EiG Launchpad Q&A: Black Cow – an open plan

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Black Cow’s technical pedigree couldn’t be more steeped in gaming and gambling. It’s founder Max Francis has been working within the sector since 1999, working first with Orbis (now OpenBet) before moving to found his own technology start-up. His product, a gaming architecture system Black Cow calls OGA (Open Gaming Architecture) that comes with its own games development kit (GDK), provides for the first time an open source option for an industry which is increasingly tied to dated monolithic technology stacks. It is revolutionary – speaking to Francis is like listening to a gaming tech evangelist – and has the potential to thoroughly break the mould for games developers and operators alike. Its modular system allows features to be added without having to change the entire architecture – and it can be handed over to the licensee for them to maintain and modify it if they wish. And because it is designed as an open platform, all other systems can be built around it and interface with it. It clearly takes some explaining – there are no shortcuts here to understanding this technology – but Francis does a good job of putting the case for why Black Cow’s product might just answer some of the bigger questions that are confronting the games industry right now.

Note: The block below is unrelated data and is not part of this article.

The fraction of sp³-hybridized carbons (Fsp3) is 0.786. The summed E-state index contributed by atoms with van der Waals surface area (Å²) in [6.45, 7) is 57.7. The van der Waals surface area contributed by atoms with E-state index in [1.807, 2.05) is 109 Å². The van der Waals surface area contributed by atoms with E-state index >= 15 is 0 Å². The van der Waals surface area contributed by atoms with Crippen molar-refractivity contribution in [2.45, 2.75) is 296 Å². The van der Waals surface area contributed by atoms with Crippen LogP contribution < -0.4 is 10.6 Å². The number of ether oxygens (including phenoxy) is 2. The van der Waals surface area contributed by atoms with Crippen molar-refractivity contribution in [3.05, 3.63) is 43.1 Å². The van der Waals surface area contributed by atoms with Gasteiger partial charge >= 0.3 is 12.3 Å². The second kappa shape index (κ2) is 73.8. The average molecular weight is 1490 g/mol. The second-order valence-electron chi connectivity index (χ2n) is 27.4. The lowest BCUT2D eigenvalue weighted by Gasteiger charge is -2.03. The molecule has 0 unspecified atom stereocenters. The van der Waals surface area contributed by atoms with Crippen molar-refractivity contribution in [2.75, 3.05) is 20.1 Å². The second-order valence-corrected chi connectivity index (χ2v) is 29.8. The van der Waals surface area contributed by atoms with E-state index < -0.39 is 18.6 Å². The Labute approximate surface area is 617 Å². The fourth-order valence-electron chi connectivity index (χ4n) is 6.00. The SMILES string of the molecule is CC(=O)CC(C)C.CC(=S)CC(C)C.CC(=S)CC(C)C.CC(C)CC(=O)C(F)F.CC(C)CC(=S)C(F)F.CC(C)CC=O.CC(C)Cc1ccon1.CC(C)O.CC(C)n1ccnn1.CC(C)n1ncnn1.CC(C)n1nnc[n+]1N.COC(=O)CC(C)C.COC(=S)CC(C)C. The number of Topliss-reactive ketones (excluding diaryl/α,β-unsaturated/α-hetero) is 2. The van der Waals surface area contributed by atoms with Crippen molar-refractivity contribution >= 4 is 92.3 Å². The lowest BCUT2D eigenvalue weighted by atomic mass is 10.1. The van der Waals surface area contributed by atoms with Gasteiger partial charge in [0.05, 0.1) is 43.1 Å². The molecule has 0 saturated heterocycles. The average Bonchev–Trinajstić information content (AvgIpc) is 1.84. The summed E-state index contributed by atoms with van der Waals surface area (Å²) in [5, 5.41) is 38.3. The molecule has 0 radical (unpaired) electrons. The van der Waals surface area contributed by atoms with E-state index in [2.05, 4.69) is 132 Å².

GamCrowd: When did you first enter the games industry?
Max Francis:
I’m a complete techie, a programmer by trade. Early in my career I looked for a job in web development and found Orbis (later OpenBet) in October 1999. It happened to be working with betting. The company was just 20 people. It was just fascinating. It was a really exciting and pioneering place. People were starting to do interesting things on web sites – sports-betting for Ladbrokes, Paddy Power and early Sky Bet - and the opportunities were just massive. Everything we did opened up 10 other things which could be developed. It was pretty much from scratch. Orbis had to build its own tool kit – the application server, log-in utility, database communication, the lot.

GamCrowd: And you progressed as the Orbis business grew?
Max Francis:
Yes, I became quality manager for Orbis, introducing more process, and after that, an opportunity came up in pre-sales – the technical side of the sales process. Then in 2007 they needed someone to manage the partners – which was anyone connecting to the OpenBet platform, whether it was games developers, or people integrating RGSs into the OpenBet platform, or external products.

GamCrowd: So let’s get around to why you started Black Cow – what was the opportunity that you spotted?
Max Francis:
I’d been looking to start a software company for some time, and in my spare time had kept up my programming skills and kept up with technology. So, one of the things that allowed Black Cow to start was the enterprise-standard open source tools that you get for free nowadays. Whereas before you had to invent things yourself, now you get everything for free. Database, web interfaces, code, enterprise grade things with loads of support libraries. That’s when I started having ideas – that using Python’s modularity, you could redesign a game server from the ground up. Everything in the industry had become very monolithic and very legacy. A huge code base that was very hard to change. This is why innovation has become so stifled over the past 10 years – because it is so expensive to change this monolithic old software.